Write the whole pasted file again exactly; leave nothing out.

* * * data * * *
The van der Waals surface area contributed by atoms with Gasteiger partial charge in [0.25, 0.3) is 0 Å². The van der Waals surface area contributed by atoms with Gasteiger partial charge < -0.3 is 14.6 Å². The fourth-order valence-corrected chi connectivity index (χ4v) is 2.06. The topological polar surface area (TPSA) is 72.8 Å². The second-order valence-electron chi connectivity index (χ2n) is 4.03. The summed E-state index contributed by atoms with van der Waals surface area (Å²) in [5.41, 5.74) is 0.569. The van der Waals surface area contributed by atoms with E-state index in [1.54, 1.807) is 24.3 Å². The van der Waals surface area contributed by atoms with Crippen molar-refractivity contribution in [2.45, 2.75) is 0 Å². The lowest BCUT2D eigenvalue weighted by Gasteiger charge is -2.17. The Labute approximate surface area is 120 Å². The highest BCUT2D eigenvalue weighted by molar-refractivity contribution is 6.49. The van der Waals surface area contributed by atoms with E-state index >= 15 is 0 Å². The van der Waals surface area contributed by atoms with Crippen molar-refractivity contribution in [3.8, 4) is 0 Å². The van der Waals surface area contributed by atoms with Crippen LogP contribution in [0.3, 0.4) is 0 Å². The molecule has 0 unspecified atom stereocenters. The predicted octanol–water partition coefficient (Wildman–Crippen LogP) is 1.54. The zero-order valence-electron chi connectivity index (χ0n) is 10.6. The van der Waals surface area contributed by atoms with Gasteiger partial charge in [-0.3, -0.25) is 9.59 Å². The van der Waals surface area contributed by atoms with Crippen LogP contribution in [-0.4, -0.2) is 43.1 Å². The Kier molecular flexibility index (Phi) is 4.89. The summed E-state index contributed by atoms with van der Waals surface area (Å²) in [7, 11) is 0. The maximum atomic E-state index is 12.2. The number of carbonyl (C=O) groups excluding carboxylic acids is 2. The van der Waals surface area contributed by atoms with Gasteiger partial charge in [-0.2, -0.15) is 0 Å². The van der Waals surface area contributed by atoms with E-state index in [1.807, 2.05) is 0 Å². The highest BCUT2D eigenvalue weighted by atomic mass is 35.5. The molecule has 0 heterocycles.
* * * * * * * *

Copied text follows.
The van der Waals surface area contributed by atoms with Gasteiger partial charge in [0.25, 0.3) is 0 Å². The van der Waals surface area contributed by atoms with Gasteiger partial charge < -0.3 is 14.6 Å². The fourth-order valence-corrected chi connectivity index (χ4v) is 2.06. The topological polar surface area (TPSA) is 72.8 Å². The second-order valence-electron chi connectivity index (χ2n) is 4.03. The summed E-state index contributed by atoms with van der Waals surface area (Å²) in [5.41, 5.74) is 0.569. The van der Waals surface area contributed by atoms with E-state index in [1.54, 1.807) is 24.3 Å². The van der Waals surface area contributed by atoms with Crippen molar-refractivity contribution in [2.45, 2.75) is 0 Å². The lowest BCUT2D eigenvalue weighted by Gasteiger charge is -2.17. The Labute approximate surface area is 120 Å². The highest BCUT2D eigenvalue weighted by molar-refractivity contribution is 6.49. The van der Waals surface area contributed by atoms with E-state index >= 15 is 0 Å². The van der Waals surface area contributed by atoms with Crippen molar-refractivity contribution in [3.8, 4) is 0 Å². The van der Waals surface area contributed by atoms with Crippen LogP contribution in [0.3, 0.4) is 0 Å². The molecule has 0 unspecified atom stereocenters. The predicted octanol–water partition coefficient (Wildman–Crippen LogP) is 1.54. The zero-order valence-electron chi connectivity index (χ0n) is 10.6. The van der Waals surface area contributed by atoms with Gasteiger partial charge in [-0.3, -0.25) is 9.59 Å². The van der Waals surface area contributed by atoms with Crippen LogP contribution in [-0.4, -0.2) is 43.1 Å². The Kier molecular flexibility index (Phi) is 4.89. The summed E-state index contributed by atoms with van der Waals surface area (Å²) in [7, 11) is 0. The maximum atomic E-state index is 12.2. The number of carbonyl (C=O) groups excluding carboxylic acids is 2. The van der Waals surface area contributed by atoms with Gasteiger partial charge in [-0.2, -0.15) is 0 Å². The van der Waals surface area contributed by atoms with E-state index in [1.807, 2.05) is 0 Å². The highest BCUT2D eigenvalue weighted by atomic mass is 35.5. The molecule has 0 heterocycles.